3.1 Was the use of atomic bombs against Hiroshima and Nagasaki justified?
Those who have argued that the bombing of Hiroshima and Nagasaki was justified have stressed that alternatives would have dragged the war out much longer. Dropping atomic bombs is therefore regarded as forcing Japanese surrender swiftly and ending the Pacific war. While other military options were used at the time, these are seen to have had little substantial impact on Japanese military resistance and a military invasion of Japan by the allies would have been hugely costly in terms of casualties on both sides.
Those who have argued that the bombing of Hiroshima and Nagasaki was not justified usually argue for the morality of the situation. Thus it is argued that targeting civilians cannot be morally justified, particularly since alternative military options where not exhausted (e.g. targeting military facilities; relaxing unconditional surrender; preserving the Emperor). Further, these voices also often stress that the war was already won: at the time, Japan was already pursuing initial peace negotiations through Moscow, which President Truman would have known, given the thoroughness of American intelligence.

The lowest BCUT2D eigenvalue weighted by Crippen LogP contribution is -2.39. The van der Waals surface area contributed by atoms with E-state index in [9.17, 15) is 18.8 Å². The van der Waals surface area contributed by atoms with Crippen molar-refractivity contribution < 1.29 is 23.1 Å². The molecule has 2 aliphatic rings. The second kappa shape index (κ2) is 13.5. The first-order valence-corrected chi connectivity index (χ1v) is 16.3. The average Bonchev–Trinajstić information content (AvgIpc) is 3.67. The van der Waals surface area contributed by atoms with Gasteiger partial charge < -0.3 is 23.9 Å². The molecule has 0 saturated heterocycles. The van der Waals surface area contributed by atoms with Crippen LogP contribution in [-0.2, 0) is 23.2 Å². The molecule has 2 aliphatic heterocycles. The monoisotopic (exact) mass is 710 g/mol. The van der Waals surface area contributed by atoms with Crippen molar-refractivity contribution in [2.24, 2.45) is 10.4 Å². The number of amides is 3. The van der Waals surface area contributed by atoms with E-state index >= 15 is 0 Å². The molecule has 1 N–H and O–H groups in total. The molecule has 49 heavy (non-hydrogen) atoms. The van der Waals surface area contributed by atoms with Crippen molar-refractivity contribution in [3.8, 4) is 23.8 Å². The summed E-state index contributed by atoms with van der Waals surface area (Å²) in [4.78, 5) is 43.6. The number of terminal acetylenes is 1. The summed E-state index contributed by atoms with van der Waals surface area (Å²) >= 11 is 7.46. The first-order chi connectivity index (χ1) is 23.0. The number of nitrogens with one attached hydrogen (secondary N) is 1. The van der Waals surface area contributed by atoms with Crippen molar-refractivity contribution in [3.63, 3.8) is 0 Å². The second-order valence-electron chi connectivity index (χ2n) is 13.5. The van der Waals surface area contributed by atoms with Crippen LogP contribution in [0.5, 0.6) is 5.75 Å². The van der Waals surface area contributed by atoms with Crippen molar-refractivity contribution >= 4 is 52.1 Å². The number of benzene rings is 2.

To complement the discussion illustrated here, think about the following questions:
What impact did Hiroshima and Nagasaki have on post-war international relations?